Grading Celebrities on How Much They’ve Hyped the Vaccine

“Presley Receives a City Polio Shot” read a New York Times headline on October 29, 1956. “Singer Sets an Example for Teen-Agers.” At the time, less than 1% of American teenagers were vaccinated against polio. Six months later, more than 80% of young Americans were vaccinated. Eventually, polio was eliminated. 

Celebrity endorsements won’t be the one big push that moves Americans to get vaccines, because everyone needs to work to spread accurate information. In the ’50s and ’60s, American teens created a mass, national grassroots movement to raise vaccine rates. A giant network of teen volunteers ran media campaigns, put on “Salk Hops,” and reached over color lines and financial divides. Regular people did the work. 

But they needed help from household names like Elvis and Debbie Reynolds. And getting vaccinated didn’t exactly snuff out Elvis’s career. The next year he released three number one hits, including “All Shook Up.” Perhaps it helped that he looked very hot while getting his vaccine. His skin looks like a baby that has been FaceTuned.  

Today celebrities should be working harder to promote the COVID-19 vaccine. Celebrities are not that busy. They can afford childcare. They do not have to clean their own homes, shop for their own clothing, or occasionally touch the mouse on their computers to keep their Slack icon active.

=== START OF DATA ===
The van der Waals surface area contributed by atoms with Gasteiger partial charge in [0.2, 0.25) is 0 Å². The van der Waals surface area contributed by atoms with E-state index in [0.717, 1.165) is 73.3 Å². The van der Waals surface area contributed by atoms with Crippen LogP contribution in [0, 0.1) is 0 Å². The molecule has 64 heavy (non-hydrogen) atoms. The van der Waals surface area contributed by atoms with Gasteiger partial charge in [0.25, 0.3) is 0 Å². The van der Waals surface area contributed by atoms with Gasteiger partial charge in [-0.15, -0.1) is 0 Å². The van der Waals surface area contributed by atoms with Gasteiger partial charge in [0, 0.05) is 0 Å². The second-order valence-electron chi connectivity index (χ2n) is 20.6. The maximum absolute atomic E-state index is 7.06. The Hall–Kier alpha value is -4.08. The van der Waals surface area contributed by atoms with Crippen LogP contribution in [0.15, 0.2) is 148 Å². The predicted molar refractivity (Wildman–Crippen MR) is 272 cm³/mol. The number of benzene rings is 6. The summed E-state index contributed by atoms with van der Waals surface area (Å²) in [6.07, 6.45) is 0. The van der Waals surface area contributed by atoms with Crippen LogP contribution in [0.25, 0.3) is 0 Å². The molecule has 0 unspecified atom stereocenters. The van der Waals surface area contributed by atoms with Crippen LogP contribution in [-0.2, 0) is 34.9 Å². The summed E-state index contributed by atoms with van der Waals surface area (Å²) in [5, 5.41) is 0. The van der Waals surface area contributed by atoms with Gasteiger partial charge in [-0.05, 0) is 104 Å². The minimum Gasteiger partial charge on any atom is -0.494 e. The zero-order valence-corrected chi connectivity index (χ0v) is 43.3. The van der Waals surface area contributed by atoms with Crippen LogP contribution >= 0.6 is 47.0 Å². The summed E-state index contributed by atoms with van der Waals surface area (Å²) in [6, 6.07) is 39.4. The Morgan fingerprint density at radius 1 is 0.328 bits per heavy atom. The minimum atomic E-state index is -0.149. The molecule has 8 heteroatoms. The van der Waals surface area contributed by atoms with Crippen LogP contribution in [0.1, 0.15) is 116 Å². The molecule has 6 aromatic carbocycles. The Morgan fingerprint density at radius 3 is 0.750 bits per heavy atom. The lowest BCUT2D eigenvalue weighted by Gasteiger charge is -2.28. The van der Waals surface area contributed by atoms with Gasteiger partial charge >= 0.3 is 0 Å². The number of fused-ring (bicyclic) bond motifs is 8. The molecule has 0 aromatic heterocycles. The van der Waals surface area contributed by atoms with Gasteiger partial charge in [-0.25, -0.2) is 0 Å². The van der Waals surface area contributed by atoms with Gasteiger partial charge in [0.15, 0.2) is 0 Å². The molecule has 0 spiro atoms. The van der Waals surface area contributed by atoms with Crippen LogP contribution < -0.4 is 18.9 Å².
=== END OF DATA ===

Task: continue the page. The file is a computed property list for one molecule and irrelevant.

This isn’t an attack on celebs—bless them! We love them for their shiny hair and expressive faces and commitment to showing us every possible outcome of getting back together with your ex. But the least they could do is set aside some time to promote the lifesaving, free vaccine that’s been made available to all Americans as the national death toll from COVID continues to rise past 600,000. Celebrities who got the vaccine have an obligation to talk about it to their giant fanbases. 

There is no doubt that vaccines are safe and save lives. According to the latest data, between 94% and 99.8% of people who have died from COVID were unvaccinated. More than 96% of doctors are vaccinated, as are 96% of U.S. senators (that includes Democrats and Republicans). But only about 50% of Americans are vaccinated. 

Every death from COVID is tragic. Everyone can help save lives by getting vaccinated and talking to their friends and family about why they chose to. Celebrities just have a slightly bigger circle of friends than most of us. And some of them are actually crushing this job—talking regularly and warmly about the importance of the vaccine, even though they’re bound to lose followers over it. Other celebrities are being very, very quiet. 

Let’s take a noncomprehensive look at who’s taking time to save lives.

Dolly Parton 

Has any celebrity done more than Dolly Parton to stop the tide of death from COVID-19?  This woman is the closest thing we have to an angel. Her $1 million donation to medical research at Vanderbilt University ended up funding multiple projects, including one that helped in the creation of the Moderna vaccine. (Moderna gang, hello, you all look incredible today.)

She has talked publicly about the vaccine and filmed her experience getting it. She sang “Jolene” but replaced the name with “vaccine.” Celebrities: This is the gold standard. Ask your publicist how to donate money to science research today. 

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